Psychological Impact of ‘Touch’
Every time you pick up the phone a public announcement requests you to maintain 6 feet distance from another person while in public. For many, this might be irritating, not the fact that there is an announcement every time a call is made, but rather that we have to maintain this physical distance as a precautionary measure.
A lot of people are stuck in a different location away from their family or loved ones, or maybe even a roommate due to the lockdown this pandemic brought with it. Many want to run to their loved ones and give a warm hug, high five a friend or touch someone. The internet had viral videos of people trying to figure out different hacks to hold people, to feel people, and to touch people.
There are a hundred other problems because of this lockdown, then why this fuss over touch? Because touch amongst humans starts even before birth, and the first thing after birth is to have skin to skin contact. Psychologists reveal that physical touch for a child up to the age of 2 is very important from growth and development, and it increases the sense of warmth, security, and confidence in a child.
Studies reveal that a child should experience 9 different touches (hug, kiss, pat, holding hands, embrace, mending injuries, arms touching, etc) throughout the day. If a child doesn’t have access to these physical contact while growing up the child tends to become violent as they grow older. The touch transits into trust and not just that when a person experiences touch there is the secretion of the oxytocin hormone popularly known as the ‘love hormone’ which plays a major role in social bonding.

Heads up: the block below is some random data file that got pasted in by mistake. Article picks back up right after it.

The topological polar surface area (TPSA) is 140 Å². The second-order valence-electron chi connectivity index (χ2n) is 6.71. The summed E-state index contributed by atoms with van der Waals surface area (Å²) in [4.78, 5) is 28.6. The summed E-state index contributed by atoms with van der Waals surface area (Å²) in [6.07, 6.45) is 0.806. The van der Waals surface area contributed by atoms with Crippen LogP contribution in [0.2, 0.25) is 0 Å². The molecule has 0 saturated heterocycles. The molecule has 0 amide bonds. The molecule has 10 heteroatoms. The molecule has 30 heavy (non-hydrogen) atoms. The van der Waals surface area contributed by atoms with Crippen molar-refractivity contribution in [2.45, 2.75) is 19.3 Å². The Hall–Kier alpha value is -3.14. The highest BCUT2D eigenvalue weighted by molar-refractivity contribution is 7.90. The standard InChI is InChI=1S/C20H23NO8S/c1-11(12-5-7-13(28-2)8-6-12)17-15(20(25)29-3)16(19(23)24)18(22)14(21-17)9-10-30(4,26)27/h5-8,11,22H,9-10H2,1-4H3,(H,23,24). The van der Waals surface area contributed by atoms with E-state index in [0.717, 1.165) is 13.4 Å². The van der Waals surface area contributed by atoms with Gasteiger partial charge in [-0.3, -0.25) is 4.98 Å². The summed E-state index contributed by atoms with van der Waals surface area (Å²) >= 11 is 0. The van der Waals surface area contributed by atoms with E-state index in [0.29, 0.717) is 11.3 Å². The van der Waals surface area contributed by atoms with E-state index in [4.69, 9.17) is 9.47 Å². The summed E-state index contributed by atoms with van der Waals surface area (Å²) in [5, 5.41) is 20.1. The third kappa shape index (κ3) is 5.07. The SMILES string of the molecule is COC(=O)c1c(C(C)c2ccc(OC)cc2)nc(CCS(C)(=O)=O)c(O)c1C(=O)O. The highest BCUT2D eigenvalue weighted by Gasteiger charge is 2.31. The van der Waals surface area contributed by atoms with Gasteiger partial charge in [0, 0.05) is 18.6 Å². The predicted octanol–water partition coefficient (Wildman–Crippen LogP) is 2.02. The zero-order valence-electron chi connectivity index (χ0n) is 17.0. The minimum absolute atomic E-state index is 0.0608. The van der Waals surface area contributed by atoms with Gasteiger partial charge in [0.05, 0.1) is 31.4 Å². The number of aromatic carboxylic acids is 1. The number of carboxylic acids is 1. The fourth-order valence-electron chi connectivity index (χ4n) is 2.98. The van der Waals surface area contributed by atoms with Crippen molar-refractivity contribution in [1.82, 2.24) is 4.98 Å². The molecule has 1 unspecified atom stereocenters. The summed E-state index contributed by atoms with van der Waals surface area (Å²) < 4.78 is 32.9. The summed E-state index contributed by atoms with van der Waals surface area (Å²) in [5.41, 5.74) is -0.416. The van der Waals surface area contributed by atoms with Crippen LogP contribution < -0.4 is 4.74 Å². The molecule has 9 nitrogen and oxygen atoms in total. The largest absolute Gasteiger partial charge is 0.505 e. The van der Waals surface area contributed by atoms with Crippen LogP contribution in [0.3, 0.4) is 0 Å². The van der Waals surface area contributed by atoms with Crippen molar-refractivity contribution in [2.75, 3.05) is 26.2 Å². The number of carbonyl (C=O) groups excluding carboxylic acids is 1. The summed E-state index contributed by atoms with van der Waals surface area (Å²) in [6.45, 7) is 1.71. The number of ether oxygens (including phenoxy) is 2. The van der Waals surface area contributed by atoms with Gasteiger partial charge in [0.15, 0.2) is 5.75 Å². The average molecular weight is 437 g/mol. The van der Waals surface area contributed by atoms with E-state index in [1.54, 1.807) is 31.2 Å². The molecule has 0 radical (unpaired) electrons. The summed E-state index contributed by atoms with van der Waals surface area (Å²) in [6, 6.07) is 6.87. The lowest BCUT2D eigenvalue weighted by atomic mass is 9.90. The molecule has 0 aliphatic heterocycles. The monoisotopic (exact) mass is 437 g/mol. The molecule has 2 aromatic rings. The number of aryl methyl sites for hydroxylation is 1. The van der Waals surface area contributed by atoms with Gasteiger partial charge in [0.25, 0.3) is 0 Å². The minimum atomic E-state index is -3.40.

Lately, over the past few years, there has been a lot of buzz about safe touch and unsafe touch and schools had sessions regarding the same. The need for this was to empower the child to understand when in an uncomfortable situation to minimize abuse and increase reporting. Some argue that the child is too fragile to understand this concept and hence misunderstands the touch of the family as an unsafe touch. But that argument stays bleak because a child is taught to understand what kind is inappropriate.
It is because of the trauma a child goes through during abuse that the child doesn’t trust anyone and has issues about any form of touch.
When there is adequate human touch a person becomes much more empathetic than his counterparts who did not grow up in a situation like that. But today because of the pandemic and the lockdown, individuals are facing touch starvation as they experience little to no touch.
We look forward to a time when shaking hands, hugging people, and touching in itself is not a threat but gives the warmth that it used to hold.
At Mitti Ke Rang, we started with a COVID-19 community support fundraising, as an emergency response to provide a safety net to families. This will help them survive in the lockdown period. We aim to directly support these families by providing a minimum wage, through transferring the same into their accounts or partner with local NGO, Organisation, Fellow, or a Volunteer and support them with groceries.
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